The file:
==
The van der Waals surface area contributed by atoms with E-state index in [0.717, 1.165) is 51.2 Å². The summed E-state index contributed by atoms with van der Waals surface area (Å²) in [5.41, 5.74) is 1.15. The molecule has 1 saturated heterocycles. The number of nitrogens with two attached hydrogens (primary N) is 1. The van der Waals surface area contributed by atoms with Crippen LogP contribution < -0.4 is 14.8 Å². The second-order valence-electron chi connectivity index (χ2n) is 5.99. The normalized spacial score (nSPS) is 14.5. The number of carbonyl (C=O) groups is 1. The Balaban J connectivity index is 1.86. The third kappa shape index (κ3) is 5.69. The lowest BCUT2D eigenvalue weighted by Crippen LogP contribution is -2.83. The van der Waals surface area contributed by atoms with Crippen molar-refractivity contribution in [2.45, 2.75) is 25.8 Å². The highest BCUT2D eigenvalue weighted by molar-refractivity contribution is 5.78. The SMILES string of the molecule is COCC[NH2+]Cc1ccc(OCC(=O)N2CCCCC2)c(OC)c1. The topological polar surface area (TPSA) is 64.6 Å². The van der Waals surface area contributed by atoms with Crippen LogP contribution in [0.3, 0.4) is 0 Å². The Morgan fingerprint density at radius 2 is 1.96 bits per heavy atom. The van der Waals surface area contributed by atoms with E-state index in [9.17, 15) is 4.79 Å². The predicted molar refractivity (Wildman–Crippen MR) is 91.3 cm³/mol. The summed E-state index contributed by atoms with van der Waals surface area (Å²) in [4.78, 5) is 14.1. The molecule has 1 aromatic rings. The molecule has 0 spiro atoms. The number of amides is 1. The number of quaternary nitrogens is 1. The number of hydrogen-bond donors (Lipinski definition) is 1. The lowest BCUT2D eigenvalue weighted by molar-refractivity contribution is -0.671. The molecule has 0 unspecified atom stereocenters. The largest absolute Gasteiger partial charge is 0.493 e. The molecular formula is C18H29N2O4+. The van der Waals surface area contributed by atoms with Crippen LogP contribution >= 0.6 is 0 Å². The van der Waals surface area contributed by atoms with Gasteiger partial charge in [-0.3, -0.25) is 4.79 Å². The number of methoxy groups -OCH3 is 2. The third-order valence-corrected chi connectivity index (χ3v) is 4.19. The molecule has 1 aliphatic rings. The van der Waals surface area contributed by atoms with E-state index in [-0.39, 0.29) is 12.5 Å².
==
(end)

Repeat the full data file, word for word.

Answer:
The van der Waals surface area contributed by atoms with E-state index in [0.717, 1.165) is 51.2 Å². The summed E-state index contributed by atoms with van der Waals surface area (Å²) in [5.41, 5.74) is 1.15. The molecule has 1 saturated heterocycles. The number of nitrogens with two attached hydrogens (primary N) is 1. The van der Waals surface area contributed by atoms with Crippen LogP contribution < -0.4 is 14.8 Å². The second-order valence-electron chi connectivity index (χ2n) is 5.99. The normalized spacial score (nSPS) is 14.5. The number of carbonyl (C=O) groups is 1. The Balaban J connectivity index is 1.86. The third kappa shape index (κ3) is 5.69. The lowest BCUT2D eigenvalue weighted by Crippen LogP contribution is -2.83. The van der Waals surface area contributed by atoms with Crippen molar-refractivity contribution in [2.45, 2.75) is 25.8 Å². The highest BCUT2D eigenvalue weighted by molar-refractivity contribution is 5.78. The SMILES string of the molecule is COCC[NH2+]Cc1ccc(OCC(=O)N2CCCCC2)c(OC)c1. The topological polar surface area (TPSA) is 64.6 Å². The van der Waals surface area contributed by atoms with Crippen LogP contribution in [0.3, 0.4) is 0 Å². The Morgan fingerprint density at radius 2 is 1.96 bits per heavy atom. The van der Waals surface area contributed by atoms with E-state index in [9.17, 15) is 4.79 Å². The predicted molar refractivity (Wildman–Crippen MR) is 91.3 cm³/mol. The summed E-state index contributed by atoms with van der Waals surface area (Å²) in [4.78, 5) is 14.1. The molecule has 1 aromatic rings. The molecule has 0 spiro atoms. The number of amides is 1. The number of quaternary nitrogens is 1. The number of hydrogen-bond donors (Lipinski definition) is 1. The lowest BCUT2D eigenvalue weighted by molar-refractivity contribution is -0.671. The molecule has 0 unspecified atom stereocenters. The largest absolute Gasteiger partial charge is 0.493 e. The molecular formula is C18H29N2O4+. The van der Waals surface area contributed by atoms with Crippen LogP contribution >= 0.6 is 0 Å². The van der Waals surface area contributed by atoms with Gasteiger partial charge in [-0.3, -0.25) is 4.79 Å². The number of methoxy groups -OCH3 is 2. The third-order valence-corrected chi connectivity index (χ3v) is 4.19. The molecule has 1 aliphatic rings. The van der Waals surface area contributed by atoms with E-state index in [-0.39, 0.29) is 12.5 Å².